According to THP officials, it was a five-state effort and will continue this week as the Fourth of July weekend begins.
“Staying Alive on I-75” enforcement is a part of the department’s “Drive to Zero Fatalities.”
“Move Over” offenders are also under the watchful eye of THP troopers.
The “Move Over Law,” which passed in 2006, is a part of the Failure to Yield to Emergency Vehicles Law” (T.C.A. 55-8-132) and requires motorists to move over into the adjacent lane of traffic, when safe to do so, or alternatively to slow down for emergency vehicles.
In 2011, the law was expanded to include utility service equipment to the list of vehicles for which motorists are required to either slow down or move over. The penalty for violating the “Move Over Law” in Tennessee is a maximum fine of up to $500 and possibly up to 30 days in jail, according to the Tennessee Department of Safety.
On the ground and in the air, troopers are monitoring motorists who may be driving impaired, distracted, over the speed limit, without seat belts and of course, failing to “Move Over” as they approach law enforcement or other emergency vehicle operations that occur along the interstate system.
The Move Over law requires the driver moves from the lane closest to an emergency vehicle, if it’s safe to do so, or slow down to a safe speed.
THP Col. Tracy Trott launched a #MoveOver initiative on Twitter in May after the tragic deaths of two law enforcement officers in apparent violations of the law. The goal of the social media campaign was to address the public safety challenge, raise public awareness of the law and attempt to prevent other tragedies on U.S. roadways.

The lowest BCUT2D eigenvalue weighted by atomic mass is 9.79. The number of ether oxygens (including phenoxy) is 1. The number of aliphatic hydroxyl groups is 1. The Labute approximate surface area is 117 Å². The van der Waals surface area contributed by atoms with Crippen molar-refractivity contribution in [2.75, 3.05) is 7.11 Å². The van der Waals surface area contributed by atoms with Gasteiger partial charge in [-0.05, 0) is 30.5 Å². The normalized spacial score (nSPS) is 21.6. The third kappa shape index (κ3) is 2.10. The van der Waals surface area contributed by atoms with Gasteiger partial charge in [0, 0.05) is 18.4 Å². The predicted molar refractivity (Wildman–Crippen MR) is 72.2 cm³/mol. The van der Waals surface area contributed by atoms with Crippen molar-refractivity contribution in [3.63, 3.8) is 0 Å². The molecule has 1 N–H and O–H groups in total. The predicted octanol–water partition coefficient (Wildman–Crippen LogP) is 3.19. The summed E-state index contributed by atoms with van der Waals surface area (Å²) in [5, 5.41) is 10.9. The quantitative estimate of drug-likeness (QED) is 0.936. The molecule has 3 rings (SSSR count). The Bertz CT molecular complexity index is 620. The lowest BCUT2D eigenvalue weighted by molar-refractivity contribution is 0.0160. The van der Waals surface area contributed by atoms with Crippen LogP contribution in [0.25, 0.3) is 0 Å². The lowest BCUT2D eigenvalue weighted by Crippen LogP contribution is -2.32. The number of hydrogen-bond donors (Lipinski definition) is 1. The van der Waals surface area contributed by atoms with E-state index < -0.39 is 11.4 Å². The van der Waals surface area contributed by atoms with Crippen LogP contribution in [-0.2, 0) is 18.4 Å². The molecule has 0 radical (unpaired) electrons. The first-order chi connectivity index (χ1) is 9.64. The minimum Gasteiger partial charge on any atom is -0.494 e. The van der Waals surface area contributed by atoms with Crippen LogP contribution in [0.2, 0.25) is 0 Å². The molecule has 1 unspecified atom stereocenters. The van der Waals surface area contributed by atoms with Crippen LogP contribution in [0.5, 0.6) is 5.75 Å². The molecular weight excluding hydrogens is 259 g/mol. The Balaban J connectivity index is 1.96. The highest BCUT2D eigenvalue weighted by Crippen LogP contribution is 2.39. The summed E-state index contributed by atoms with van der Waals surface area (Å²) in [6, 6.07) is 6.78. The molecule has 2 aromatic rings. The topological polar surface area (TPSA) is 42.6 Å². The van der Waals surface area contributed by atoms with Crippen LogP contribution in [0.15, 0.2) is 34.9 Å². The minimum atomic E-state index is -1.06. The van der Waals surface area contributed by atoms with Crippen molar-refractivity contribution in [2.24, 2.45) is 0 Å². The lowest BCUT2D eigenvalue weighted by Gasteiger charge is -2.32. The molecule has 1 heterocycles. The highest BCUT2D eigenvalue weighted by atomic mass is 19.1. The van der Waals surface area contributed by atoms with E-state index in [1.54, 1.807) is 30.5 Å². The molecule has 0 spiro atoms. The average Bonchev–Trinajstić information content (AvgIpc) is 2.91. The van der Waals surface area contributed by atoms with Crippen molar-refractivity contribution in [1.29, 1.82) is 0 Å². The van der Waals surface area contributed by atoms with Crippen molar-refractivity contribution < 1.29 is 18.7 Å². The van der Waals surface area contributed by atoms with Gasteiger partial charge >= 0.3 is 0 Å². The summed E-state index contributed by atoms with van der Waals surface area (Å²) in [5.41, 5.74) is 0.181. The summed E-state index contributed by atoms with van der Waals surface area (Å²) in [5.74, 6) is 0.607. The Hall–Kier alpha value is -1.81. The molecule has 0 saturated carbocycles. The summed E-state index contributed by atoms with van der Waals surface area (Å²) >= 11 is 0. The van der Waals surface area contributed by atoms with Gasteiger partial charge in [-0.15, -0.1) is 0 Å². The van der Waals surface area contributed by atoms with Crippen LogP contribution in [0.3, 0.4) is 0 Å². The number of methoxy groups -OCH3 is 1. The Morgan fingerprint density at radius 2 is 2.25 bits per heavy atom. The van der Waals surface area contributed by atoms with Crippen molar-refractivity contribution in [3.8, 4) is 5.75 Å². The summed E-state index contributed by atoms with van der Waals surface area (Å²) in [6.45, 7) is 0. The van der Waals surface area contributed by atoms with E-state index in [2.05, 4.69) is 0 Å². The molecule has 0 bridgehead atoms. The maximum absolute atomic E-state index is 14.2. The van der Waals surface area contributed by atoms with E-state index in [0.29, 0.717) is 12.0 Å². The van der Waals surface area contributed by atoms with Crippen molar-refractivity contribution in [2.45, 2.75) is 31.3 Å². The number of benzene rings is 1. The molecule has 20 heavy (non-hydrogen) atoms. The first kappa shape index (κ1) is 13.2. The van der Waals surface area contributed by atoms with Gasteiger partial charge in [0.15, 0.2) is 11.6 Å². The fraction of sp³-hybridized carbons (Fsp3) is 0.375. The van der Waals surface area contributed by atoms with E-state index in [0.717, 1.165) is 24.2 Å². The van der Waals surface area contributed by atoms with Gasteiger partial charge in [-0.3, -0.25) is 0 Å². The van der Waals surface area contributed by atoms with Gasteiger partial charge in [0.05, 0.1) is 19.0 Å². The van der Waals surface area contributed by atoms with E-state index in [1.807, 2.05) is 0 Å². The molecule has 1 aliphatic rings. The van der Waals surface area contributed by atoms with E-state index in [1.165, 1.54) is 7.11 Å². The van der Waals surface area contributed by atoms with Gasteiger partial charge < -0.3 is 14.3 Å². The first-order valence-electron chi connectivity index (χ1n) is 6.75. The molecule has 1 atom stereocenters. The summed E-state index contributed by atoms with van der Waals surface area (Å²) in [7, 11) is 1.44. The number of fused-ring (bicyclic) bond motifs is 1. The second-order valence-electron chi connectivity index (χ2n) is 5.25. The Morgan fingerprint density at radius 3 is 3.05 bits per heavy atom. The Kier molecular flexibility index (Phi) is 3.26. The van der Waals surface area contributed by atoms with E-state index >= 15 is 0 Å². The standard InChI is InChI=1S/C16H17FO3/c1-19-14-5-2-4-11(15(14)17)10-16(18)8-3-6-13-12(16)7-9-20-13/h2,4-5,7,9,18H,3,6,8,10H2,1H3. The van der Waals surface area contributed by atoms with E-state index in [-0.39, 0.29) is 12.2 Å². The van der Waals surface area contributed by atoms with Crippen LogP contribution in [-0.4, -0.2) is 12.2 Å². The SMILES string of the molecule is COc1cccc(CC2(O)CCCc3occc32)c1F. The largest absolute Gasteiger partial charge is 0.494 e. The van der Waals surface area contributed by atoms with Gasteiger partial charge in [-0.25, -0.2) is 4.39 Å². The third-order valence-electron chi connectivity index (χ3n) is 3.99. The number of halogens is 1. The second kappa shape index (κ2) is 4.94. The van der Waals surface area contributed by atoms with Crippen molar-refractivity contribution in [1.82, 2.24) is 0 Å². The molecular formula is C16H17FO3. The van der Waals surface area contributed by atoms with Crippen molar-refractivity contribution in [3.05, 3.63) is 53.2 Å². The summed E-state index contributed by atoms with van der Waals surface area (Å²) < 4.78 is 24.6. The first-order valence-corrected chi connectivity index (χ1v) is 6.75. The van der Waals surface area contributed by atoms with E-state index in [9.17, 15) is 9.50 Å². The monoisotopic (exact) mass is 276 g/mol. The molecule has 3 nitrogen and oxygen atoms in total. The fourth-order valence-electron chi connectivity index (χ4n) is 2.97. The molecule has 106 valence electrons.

Lt. John Harmon of THP said an emergency can happen on any part of the interstate system — including the median or on the shoulder.
“We ask that motorists ‘Move Over’ from the lane nearest the site of the incident,” Harmon said.
Recently, THP officials worked with local emergency responders to “Take only what was needed” at scenes of crashes.
“Our goal is to safely investigate and clear a scene as soon as possible,” Harmon said.
Strategic parking of emergency vehicles is a key to the safety of responders and victims of a crash along the interstate system.
“It is our job to perform all these services so travelers can get to their destinations and commerce can return to normal,” Harmon added.
Tennessee Department of Transportation HELP trucks have also played a crucial role for the past 15 years in aiding drivers and law enforcement at the scenes of crashes.
According to information provided by TDOT, “From flat tires to empty fuel-tanks or major interstate incidents, TDOT’s HELP program is celebrating 15 years of service in Tennessee’s urban areas.
Seventy-one operators statewide work three shifts, seven days a week.
“Motorists in our urban areas have come to depend on the timely and professional service of TDOT’s HELP trucks,” TDOT Commissioner John Schroer said. “Our operators are also key partners with police and other first responders during serious incidents, all in an effort to clear our highways as quickly as possible and keep traffic moving. They are a wonderful asset to the department.”
Each minute a lane is blocked can translate into five minutes of delays for motorists. These delays can be dangerous for drivers and can lead to chain reaction accidents that further tie up Tennessee interstates. TDOT’s HELP program works to reduce traffic congestion, improve safety and assist motorists who may be stranded on roadways.
“Our [HELP] drivers care deeply about their jobs and the service they provide,” Schroer added. “They often work long hours during major incidents, and face incredible risks each and every day. The gratitude shown by motorists gives them a sense of enormous pride in what they do.”
“Emergency responders all play a role with pride and integrity in the interest of the public’s and driver’s safety. At the end of our shift, we all want to go home to our families,” Harmon said.
Harmon also reminded drivers to take extra caution during the upcoming July 4 travel weekend.
Florida, Georgia, Kentucky, Michigan and Ohio, as well as Tennessee law enforcement, are continuing to promote the safety awareness of law enforcement and first responders.